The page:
Advice for Proposal Preparation

During a proposal cycle, the Laboratory also accepts Letters of Intent.  A spokesperson might choose to submit a Letter of Intent if they have an idea for a proposal, but a significant new development is necessary, for example, new equipment, a new primary beam, or new ReA3 beam development. Confirmation by the PAC of the priority for the science described can help justify the needed developments. A Letter of Intent can be much shorter than a full proposal, and doesn’t require all of the facility worksheets for a full proposal.  The spokesperson of a Letter of Intent would receive feedback from the PAC on how a proposal for the science described might be received in the future and may receive guidance on what would be expected in a full proposal.

Normally, users will submit a full proposal. Linked here are two examples of proposals that were approved during a previous PAC and illustrate the content necessary for a successful proposal (Proposal 12029 and Proposal 12007).  After proposals are submitted, they go through a technical and safety review by NSCL Laboratory staff.  The purpose of the reviews is to assess if the proposed experiments are within the established technical capabilities and safety envelope of the NSCL.  The spokesperson will be sent any comments from the reviews, and the spokesperson will have a chance to respond to those comments before both are sent to the PAC members.

While PAC members read every proposal, each proposal is assigned a PAC member specialist and backup specialist to review the proposal in detail.  The specialist and backup specialists are assigned by the PAC Administrator and the NSCL Director based on the scientific content of the proposal and the PAC member’s field of expertise.  To avoid a conflict of interest, a PAC member who is on a particular proposal would never be assigned as specialist or backup specialist to that proposal. Spokespeople will be informed of who was assigned as specialists for their proposal. The spokesperson is encouraged to contact the specialist with clarifications, afterthoughts, etc. or alternatively, the spokesperson may be contacted by the specialist for further information.  On all communication, please copy Jill Berryman, the PAC Administrator, who keeps a record.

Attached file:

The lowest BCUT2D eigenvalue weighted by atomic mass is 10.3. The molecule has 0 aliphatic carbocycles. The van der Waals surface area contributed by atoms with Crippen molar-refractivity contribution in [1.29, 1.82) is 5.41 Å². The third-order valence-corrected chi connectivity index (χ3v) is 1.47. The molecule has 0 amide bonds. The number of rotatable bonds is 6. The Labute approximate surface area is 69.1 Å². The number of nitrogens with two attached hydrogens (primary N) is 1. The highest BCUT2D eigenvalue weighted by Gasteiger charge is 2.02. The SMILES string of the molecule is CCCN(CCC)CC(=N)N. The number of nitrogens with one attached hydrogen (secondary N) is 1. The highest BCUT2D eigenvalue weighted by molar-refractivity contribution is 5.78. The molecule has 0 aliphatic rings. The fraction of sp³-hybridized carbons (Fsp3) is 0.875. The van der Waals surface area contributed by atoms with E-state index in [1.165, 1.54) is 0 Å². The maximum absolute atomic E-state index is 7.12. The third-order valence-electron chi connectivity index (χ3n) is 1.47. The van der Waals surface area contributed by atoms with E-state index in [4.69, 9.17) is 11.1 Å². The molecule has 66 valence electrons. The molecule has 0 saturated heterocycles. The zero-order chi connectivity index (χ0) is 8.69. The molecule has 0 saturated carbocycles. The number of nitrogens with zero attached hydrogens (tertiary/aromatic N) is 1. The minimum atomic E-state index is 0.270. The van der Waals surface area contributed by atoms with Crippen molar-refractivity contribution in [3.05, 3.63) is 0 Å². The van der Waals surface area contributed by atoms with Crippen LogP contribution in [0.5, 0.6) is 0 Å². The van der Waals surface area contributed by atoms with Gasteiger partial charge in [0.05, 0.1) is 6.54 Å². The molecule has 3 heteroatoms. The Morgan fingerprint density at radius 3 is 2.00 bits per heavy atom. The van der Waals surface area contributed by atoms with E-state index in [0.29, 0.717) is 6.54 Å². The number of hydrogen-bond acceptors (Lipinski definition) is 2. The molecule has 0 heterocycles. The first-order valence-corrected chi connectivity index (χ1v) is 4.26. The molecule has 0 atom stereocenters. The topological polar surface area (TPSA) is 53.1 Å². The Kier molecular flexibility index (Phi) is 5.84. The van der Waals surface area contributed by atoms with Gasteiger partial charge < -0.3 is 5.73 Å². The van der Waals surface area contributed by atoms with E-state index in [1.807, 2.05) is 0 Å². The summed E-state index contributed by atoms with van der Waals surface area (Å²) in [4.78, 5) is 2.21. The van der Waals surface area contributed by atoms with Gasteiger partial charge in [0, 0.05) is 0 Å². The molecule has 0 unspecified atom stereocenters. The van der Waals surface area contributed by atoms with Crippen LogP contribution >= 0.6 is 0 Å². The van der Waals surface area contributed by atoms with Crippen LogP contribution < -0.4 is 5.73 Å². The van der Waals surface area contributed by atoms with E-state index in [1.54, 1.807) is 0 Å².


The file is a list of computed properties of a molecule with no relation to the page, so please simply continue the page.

During the PAC meeting, each proposal is discussed individually.  The specialist and backup specialist give a summary of the proposal, and then the floor is open for further discussion. To avoid any conflict of interest, any PAC member who is a collaborator on the proposal must leave the room during the proposal evaluation. The PAC rates proposals according to their scientific merit and educational value. Small differences in the ratings can affect whether a proposal is recommended for beam time, so care and attention to all elements of a good proposal can make a difference.

The Executive Committee of the FRIB User Organization (NSCL Operations Subcommittee) is invited to designate a representative to attend each PAC meeting as an observer.  The observer may write a letter of their observations to be shared with the user community and the National Science Foundation.

The PAC makes recommendations to the NSCL Director, who decides on beam time allocation. The decision of the Director will be communicated to each spokesperson in writing, and a list of titles of the approved experiments are available online (

Appeals of rejected proposals can be made to the NSCL Director, who may go back to the PAC for additional advice.  Approval of an experiment lasts for only 24 months. An experiment that is not scheduled within this period will need to be resubmitted to the PAC for reconsideration. It is emphasized that approval is for the specific measurement proposed, with specified targets, beams, and beam energies. If the experimenters wish to change an approved experiment, permission must be obtained from the NSCL Director before the modified experiment can be performed.

Occasionally, an experiment may be approved “on reserve”, pending some type of development work. The development work may be, for example, a new beam development, a technique development, or new experimental equipment development. Every spokesperson who submits a proposal will get a letter from the NSCL Director after the PAC meeting. For those experiments that are placed “on reserve,” the letter from the NSCL Director will clearly state what needs to be done in order for the experiment to go from the “reserve” status to the “approved” status. Once the development work has been completed, the spokesperson should write a report explaining what has been done, and why they feel the experiment should be “approved”. After sending the report to the Manager for User Relations, the report will go to the NSCL Scheduling Committee for review, and finally to the NSCL Director for a final decision. It is not uncommon for additional information to be requested from the spokesperson, to aid the NSCL Director in making a final decision.